Novell Sues Microsoft Over WordPerfect

Just days after Microsoft settled outstanding claims regarding Novell Netware with a $536 million cash payout, Novell has filed a lawsuit in the U.S. District Court of Utah seeking unspecified damages for what it says is unfair competition in the productivity applications market.

The suit alleges that Microsoft withheld critical technical information from Novell when the company owned the WordPerfect word processing application immediately following a 1994 merger with WordPerfect Corporation. Furthermore, Novell's complaint makes the accusation that Microsoft strong-armed partner OEMs into not carrying the software.

In 1996, Novell sold WordPerfect to Corel for $170 million USD along with its Quattro Pro spreadsheet application acquired from Borland.


According to Novell, "WordPerfect's share of the word processing market was almost 50 percent in 1990, but fell to less than 10 percent by the time Novell sold WordPerfect and related applications in 1996. Microsoft Word's share of the word processing market rose from approximately 20 percent prior to 1990 to a monopoly share of approximately 90 percent by 1996."

In response to Novell's filing, Microsoft's counteroffensive has already begun.


Microsoft has called Novell's decision to litigate "unfortunate," stating that, "Novell seeks to blame Microsoft for its own mismanagement and poor business decisions. It's also unfortunate, and surprising, that Novell has just now chosen to litigate over a business it owned for a very short time and that it sold more than eight years ago."

"Prior to Novell's purchase of WordPerfect in 1994, WordPerfect had already begun to decline. Indeed, Novell's stock dropped 15 percent the day after it announced the acquisition. WordPerfect deliberately chose not to develop a version for early versions of Windows in the hope that depriving Windows of a key application would limit the success of Windows. This and other missteps led to a decline in WordPerfect popularity that resulted in Novell selling it for approximately one-eighth of what was paid for it only 20 months earlier," read a statement issued from Microsoft.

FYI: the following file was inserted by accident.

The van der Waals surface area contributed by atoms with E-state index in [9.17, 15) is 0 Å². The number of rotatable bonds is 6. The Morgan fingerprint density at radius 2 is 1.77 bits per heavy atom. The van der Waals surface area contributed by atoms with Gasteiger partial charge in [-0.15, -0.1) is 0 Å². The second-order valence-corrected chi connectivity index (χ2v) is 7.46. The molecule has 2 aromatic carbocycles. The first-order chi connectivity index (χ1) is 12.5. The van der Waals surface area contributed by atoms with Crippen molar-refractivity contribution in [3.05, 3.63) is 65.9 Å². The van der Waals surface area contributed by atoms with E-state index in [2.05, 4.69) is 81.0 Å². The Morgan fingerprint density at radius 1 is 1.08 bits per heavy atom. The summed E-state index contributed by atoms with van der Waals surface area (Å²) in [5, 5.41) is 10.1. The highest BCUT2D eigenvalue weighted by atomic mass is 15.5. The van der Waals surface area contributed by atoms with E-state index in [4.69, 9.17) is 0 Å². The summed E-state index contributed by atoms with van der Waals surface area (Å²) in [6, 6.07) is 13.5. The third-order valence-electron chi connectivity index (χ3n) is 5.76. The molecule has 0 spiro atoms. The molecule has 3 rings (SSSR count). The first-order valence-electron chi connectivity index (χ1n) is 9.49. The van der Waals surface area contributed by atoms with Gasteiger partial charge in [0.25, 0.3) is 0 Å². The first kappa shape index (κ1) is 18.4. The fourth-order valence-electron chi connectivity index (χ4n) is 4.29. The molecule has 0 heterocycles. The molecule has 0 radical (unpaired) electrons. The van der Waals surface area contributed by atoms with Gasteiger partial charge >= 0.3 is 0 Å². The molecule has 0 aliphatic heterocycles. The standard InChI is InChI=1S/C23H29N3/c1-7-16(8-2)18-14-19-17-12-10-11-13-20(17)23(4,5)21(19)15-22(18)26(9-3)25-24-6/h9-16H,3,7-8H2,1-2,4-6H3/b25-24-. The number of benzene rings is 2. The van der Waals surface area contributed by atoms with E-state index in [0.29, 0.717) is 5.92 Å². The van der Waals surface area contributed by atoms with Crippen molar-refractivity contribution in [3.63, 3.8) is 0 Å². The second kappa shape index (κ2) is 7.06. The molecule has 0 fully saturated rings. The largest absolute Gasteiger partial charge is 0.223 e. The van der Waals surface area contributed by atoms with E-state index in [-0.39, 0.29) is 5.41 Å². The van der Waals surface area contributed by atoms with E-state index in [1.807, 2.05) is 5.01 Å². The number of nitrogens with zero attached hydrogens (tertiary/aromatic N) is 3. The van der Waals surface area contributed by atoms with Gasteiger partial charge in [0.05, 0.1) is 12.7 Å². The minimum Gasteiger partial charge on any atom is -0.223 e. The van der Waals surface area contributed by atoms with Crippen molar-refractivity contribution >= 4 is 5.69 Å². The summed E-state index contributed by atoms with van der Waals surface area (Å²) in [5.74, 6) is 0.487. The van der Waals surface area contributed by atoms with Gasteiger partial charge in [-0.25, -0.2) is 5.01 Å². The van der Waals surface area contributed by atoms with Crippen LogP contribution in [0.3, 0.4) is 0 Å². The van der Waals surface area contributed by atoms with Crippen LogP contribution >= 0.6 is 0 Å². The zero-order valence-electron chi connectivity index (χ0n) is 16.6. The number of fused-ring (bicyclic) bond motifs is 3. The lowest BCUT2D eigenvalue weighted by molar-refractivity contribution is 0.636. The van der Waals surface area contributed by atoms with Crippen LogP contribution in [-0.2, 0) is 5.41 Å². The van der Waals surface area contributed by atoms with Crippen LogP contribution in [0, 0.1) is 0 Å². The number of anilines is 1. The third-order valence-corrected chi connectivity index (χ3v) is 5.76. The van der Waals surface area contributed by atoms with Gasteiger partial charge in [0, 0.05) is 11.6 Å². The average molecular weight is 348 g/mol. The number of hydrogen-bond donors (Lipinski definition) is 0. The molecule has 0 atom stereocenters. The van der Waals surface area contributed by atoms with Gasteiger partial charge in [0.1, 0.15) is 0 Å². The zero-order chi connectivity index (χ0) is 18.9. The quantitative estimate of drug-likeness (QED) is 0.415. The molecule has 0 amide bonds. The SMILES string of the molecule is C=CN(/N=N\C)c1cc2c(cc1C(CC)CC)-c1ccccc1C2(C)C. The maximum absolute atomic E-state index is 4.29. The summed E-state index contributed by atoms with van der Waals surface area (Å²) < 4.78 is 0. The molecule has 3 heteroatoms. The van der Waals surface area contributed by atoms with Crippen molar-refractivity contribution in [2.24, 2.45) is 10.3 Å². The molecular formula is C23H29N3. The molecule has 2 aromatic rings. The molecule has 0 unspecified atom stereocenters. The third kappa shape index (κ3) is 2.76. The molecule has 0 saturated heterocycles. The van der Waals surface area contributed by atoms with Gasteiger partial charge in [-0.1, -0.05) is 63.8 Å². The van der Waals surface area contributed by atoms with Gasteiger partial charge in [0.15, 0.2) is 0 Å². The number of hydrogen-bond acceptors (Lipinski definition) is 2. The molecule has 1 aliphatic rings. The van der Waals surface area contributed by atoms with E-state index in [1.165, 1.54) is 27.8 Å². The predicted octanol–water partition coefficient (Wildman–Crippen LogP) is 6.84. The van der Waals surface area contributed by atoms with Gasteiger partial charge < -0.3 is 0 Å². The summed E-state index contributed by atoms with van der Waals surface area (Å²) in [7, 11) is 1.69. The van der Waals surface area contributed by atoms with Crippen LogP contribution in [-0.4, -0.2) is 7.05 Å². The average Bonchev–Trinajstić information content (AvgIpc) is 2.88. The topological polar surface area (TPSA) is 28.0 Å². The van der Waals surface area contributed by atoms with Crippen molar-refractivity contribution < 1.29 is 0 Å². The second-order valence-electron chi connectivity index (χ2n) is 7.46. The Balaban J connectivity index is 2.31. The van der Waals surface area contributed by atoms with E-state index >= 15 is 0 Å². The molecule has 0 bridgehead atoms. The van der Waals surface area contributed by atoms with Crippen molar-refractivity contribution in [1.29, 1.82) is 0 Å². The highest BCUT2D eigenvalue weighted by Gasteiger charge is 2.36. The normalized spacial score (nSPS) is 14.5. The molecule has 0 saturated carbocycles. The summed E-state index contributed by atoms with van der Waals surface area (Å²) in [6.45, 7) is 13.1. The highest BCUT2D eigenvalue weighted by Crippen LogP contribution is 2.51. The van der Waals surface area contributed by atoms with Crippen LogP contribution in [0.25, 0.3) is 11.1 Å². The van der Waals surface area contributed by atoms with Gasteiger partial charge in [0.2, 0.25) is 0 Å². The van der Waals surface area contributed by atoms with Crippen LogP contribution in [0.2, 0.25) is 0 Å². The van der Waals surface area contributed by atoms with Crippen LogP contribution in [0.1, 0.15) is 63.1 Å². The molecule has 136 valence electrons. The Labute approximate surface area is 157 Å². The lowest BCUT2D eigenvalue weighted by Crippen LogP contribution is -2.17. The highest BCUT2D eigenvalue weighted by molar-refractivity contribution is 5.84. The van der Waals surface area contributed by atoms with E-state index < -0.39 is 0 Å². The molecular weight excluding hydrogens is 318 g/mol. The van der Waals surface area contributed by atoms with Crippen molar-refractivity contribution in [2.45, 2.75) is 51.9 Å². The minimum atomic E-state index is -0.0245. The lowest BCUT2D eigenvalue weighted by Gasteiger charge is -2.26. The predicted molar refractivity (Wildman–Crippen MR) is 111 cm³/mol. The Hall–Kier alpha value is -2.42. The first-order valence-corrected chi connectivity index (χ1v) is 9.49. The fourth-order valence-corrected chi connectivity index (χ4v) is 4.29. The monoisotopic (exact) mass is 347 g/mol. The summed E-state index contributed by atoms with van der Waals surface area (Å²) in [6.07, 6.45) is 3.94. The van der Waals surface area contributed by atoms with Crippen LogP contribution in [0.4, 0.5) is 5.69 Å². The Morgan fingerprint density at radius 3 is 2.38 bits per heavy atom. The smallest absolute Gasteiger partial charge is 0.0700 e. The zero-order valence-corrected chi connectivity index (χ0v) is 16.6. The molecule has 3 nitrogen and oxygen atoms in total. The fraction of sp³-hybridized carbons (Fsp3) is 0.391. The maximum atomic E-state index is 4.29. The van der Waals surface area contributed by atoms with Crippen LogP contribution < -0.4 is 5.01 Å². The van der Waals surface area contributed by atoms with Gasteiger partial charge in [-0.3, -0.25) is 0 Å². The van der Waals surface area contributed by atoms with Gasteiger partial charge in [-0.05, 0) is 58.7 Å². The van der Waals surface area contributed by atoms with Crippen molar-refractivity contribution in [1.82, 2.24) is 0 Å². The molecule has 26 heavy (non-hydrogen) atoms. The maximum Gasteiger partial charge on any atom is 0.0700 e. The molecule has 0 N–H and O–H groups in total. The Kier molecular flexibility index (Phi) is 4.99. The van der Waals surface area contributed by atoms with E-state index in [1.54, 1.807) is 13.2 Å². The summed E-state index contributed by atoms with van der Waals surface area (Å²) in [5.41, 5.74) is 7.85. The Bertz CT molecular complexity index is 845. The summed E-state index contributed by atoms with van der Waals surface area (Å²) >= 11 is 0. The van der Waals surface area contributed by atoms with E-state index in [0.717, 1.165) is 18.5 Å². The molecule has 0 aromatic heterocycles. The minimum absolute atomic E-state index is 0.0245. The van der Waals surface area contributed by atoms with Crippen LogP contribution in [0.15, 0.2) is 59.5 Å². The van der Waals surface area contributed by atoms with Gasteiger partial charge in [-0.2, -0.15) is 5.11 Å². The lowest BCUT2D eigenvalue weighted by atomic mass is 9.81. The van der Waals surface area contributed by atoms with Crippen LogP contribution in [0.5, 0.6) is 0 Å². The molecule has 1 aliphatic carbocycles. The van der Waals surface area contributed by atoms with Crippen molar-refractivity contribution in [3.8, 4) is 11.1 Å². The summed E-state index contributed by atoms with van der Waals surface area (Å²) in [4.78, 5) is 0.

The allegation that Microsoft withheld crucial information that gave its own products a competitive advantage over the competition rests at the heart of the complaint. Plaintiffs in the U.S. and European antitrust cases cried foul on this talking point, and as a result, the U.S. ordered Microsoft to be more transparent and to reveal Windows' inner workings. Microsoft was also berated by the court for its anticompetitive licensing terms.


"Windows licensing practices played an important role in the U.S. antitrust case. What Office licensing practices might the Novell case expose? The U.S. courts rapped Microsoft for exclusive arrangements. Are there any that a judge might consider anticompetitive? My point: The issues surrounding the case are complex, and I'd be surprised if they ultimately even remotely resemble the black-and-white positions the companies took today," remarked Jupiter Research senior analyst Joe Wilcox in his Microsoft Monitor Web log.


But the inner workings of Novell WordPerfect may be more applicable to the situation at hand. In context, upgrades from DOS versions of WordPerfect to Windows 3.x and 95 were notoriously buggy, although the upgrade path was forged within a period of four years. Product pricing will also be examined; WordPerfect cost nearly $500 USD at the time and was a standalone application, while Microsoft packaged together an entire suite of products to run the workplace gauntlet from word processing to presentations to spreadsheets.


"The case is opportunity for Novell to air Microsoft's laundry. I won't guess as to dirty or clean. So far, most antitrust cases focused on Windows. Novell is going after Office, Microsoft's other cash cow product and arguably another monopoly given the product's enormous market share (Remember, I'm not a lawyer),"said Jupiter's Wilcox.

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